In the coming years, the United States Air Force will transform to a two-bomber fleet made up of the heavily modified Cold War-era B-52, along with the now under development B-21 Raider. As the stealth-capable Raiders enter service, the Air Force will begin to phase out the aging B-1B Lancers and slightly newer B-2 Spirits. A second prototype is reported to be under construction, and according to Northrop Grumman, the lead contractor on the program, “The B-21 Raider will be capable of penetrating the toughest defenses to deliver precision strikes anywhere in the world.”
With the arrival of the new, and more importantly significantly larger, B-21 Raiders, the Air Force requires facilities that can best accommodate the bomber.
The Main Operating Base
In March 2019, the secretary of the Air Force announced that Ellsworth Air Force Base (AFB), South Dakota was selected as the preferred location, and Dyess AFB, Texas, a reasonable alternative, for the first B-21 Main Operating Base (MOB). Whiteman AFB, Missouri has been named as the third MOB for the Raider. A final decision will be made later this summer.
The B-21 Program Office has already been testing various prototype shelters to identify the most effective and affordable designs that could be used across all three B-21 MOBs, the depot, and even at forward operating locations. The B-21 team had considered installing the temporary prototype shelters at each of the three planned B-21 MOBs, but it was determined that Ellsworth AFB had weather conditions that offer the opportunity to collect the most diverse amount of data.
“Environmental Protection Shelters help extend the life of the aircraft and reduce required maintenance by limiting UV exposure, limiting snow accumulation and melt, and limiting icing/de-icing operations experienced by the aircraft over time,” said Col. Derek Oakley, B-21 Integration and System Management Office director. “These shelters also help us generate sorties more quickly by eliminating the need to always have to move aircraft in and out of hangars.”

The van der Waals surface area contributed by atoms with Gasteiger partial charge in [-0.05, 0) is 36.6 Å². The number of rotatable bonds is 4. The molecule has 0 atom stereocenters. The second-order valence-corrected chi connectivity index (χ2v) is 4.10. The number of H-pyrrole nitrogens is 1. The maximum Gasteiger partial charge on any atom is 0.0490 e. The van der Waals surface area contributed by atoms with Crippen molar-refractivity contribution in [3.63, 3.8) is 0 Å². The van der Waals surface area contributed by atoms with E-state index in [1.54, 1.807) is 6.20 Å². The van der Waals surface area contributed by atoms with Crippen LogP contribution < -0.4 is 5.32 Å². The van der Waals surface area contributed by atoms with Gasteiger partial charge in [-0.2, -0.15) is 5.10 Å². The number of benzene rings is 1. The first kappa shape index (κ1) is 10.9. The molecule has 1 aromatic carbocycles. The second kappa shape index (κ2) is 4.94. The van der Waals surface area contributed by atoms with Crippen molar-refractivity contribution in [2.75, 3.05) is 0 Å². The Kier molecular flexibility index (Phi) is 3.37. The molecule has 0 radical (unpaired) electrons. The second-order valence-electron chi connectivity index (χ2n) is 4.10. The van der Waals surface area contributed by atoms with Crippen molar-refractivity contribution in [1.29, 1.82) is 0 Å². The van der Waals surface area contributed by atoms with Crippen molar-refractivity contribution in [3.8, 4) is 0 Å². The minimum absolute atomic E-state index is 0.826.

Such shelters are meant to complement, not replace, maintenance hangars expected at each MOB.
“Major maintenance activities will still be performed indoors in hangars, but the B-21 Raider design will also provide us the flexibility to perform routine maintenance right on the flightline,” added Oakley.
Beyond the prototype Environmental Protection Shelters activities, the Air Force also continues to prepare for the broader military construction requirements associated with B-21 beddown. New facilities to operate and sustain a low observable bomber will have to be built at the three planned B-21 MOBs as well as the depot. Planning and design is now ongoing for facilities such as a Low Observable Maintenance Hangar, General Maintenance Hangar, and other operations and maintenance structures.
Beddown Construction Services
It will still be a few more years until the Northrop Grumman B-21 Raider bomber begins to enter service, but the U.S. Army is already showing some significant inter-service support to the Air Force. This month, the U.S. Army Corps of Engineers (USACE) awarded three companies positions on a potential seven-year, $200 million contract to help the Air Force’s Civil Engineering Centers plan and build facilities necessary to accommodate the aircraft.
Jacobs, the FSB-Pond joint venture, and Burns & McDonnell are the three firms that will cooperate on the planning, design, and construction orders under the firm-fixed-price (FFP) contract, according to the DoD. USACE had reportedly received 10 bids for the AFCEC B-21 beddown mission via an online solicitation process.
Following the conclusion of the National Environmental Protection Act process, which is expected to be completed this summer, construction for permanent facilities will begin. Work to conclude by March 18, 2028.
The B-21 is a heavy stealth strategic bomber that has its roots in the Long Range Strike Bomber program (LRS-B), an early to mid-2010s procurement program for a long-range, nuclear-capable strike bomber. Along with the Russian PAK DA and Chinese H-20 counterparts, the B-21 is a flying wing subsonic bomber that has put an emphasis on stealth, penetration capabilities, and prodigious payload capacity over raw speed and supermaneuverability.
The B-21 Raider’s currently confirmed weapons reportedly include the JASSM-ER stealthy cruise missile, the 30,000 pound GBU-57 Massive Ordnance Penetrator “bunker buster” bomb, and GBU-31 Joint Directed Attack Munition (JDAM) satellite-guided bomb.
Additionally, the B-21’s armaments suite is being designed with a focus on payload and configuration flexibility to accommodate a wide range of roles and mission requirements, though the full extent of its battlefield capabilities has yet to be revealed.